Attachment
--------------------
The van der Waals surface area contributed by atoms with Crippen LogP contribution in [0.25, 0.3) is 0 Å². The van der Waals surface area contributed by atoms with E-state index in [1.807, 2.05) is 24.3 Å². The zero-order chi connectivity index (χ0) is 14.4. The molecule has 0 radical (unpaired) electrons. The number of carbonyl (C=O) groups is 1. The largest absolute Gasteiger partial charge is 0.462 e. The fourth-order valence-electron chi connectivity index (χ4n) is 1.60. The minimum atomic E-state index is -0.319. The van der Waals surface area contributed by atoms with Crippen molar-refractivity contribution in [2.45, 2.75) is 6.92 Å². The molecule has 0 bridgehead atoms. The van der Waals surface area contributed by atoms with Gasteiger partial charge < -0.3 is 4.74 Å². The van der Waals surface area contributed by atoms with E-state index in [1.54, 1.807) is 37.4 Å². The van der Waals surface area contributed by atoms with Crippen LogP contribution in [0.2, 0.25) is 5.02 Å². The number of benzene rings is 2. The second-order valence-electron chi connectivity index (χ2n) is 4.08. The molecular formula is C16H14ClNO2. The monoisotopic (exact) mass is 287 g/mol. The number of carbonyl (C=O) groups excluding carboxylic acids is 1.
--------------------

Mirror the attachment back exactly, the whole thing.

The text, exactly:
The van der Waals surface area contributed by atoms with Crippen LogP contribution in [0.25, 0.3) is 0 Å². The van der Waals surface area contributed by atoms with E-state index in [1.807, 2.05) is 24.3 Å². The zero-order chi connectivity index (χ0) is 14.4. The molecule has 0 radical (unpaired) electrons. The number of carbonyl (C=O) groups is 1. The largest absolute Gasteiger partial charge is 0.462 e. The fourth-order valence-electron chi connectivity index (χ4n) is 1.60. The minimum atomic E-state index is -0.319. The van der Waals surface area contributed by atoms with Crippen molar-refractivity contribution in [2.45, 2.75) is 6.92 Å². The molecule has 0 bridgehead atoms. The van der Waals surface area contributed by atoms with Gasteiger partial charge < -0.3 is 4.74 Å². The van der Waals surface area contributed by atoms with E-state index in [1.54, 1.807) is 37.4 Å². The van der Waals surface area contributed by atoms with Crippen LogP contribution in [0.2, 0.25) is 5.02 Å². The number of benzene rings is 2. The second-order valence-electron chi connectivity index (χ2n) is 4.08. The molecular formula is C16H14ClNO2. The monoisotopic (exact) mass is 287 g/mol. The number of carbonyl (C=O) groups excluding carboxylic acids is 1.